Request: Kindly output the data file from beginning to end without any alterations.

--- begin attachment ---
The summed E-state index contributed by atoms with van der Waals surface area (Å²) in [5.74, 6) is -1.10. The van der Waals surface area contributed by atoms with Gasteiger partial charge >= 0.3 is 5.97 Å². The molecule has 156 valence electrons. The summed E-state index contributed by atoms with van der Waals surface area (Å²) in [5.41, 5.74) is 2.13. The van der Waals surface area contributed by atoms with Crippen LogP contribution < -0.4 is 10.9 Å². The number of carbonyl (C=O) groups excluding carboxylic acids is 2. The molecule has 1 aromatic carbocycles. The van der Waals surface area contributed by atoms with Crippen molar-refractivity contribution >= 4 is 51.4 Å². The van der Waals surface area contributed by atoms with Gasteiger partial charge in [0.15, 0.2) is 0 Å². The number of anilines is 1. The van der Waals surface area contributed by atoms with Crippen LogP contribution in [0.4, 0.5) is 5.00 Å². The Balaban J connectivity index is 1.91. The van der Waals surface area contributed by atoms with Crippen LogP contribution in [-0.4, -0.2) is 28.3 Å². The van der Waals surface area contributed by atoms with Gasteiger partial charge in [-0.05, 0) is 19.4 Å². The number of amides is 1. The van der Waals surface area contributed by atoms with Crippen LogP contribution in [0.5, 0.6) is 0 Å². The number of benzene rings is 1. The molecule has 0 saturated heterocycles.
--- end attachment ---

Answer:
The summed E-state index contributed by atoms with van der Waals surface area (Å²) in [5.74, 6) is -1.10. The van der Waals surface area contributed by atoms with Gasteiger partial charge >= 0.3 is 5.97 Å². The molecule has 156 valence electrons. The summed E-state index contributed by atoms with van der Waals surface area (Å²) in [5.41, 5.74) is 2.13. The van der Waals surface area contributed by atoms with Crippen LogP contribution < -0.4 is 10.9 Å². The number of carbonyl (C=O) groups excluding carboxylic acids is 2. The molecule has 1 aromatic carbocycles. The van der Waals surface area contributed by atoms with Crippen molar-refractivity contribution >= 4 is 51.4 Å². The van der Waals surface area contributed by atoms with Gasteiger partial charge in [0.15, 0.2) is 0 Å². The number of anilines is 1. The van der Waals surface area contributed by atoms with Crippen LogP contribution in [0.4, 0.5) is 5.00 Å². The Balaban J connectivity index is 1.91. The van der Waals surface area contributed by atoms with Crippen LogP contribution in [-0.4, -0.2) is 28.3 Å². The van der Waals surface area contributed by atoms with Gasteiger partial charge in [-0.05, 0) is 19.4 Å². The number of amides is 1. The van der Waals surface area contributed by atoms with Crippen LogP contribution in [0.5, 0.6) is 0 Å². The number of benzene rings is 1. The molecule has 0 saturated heterocycles.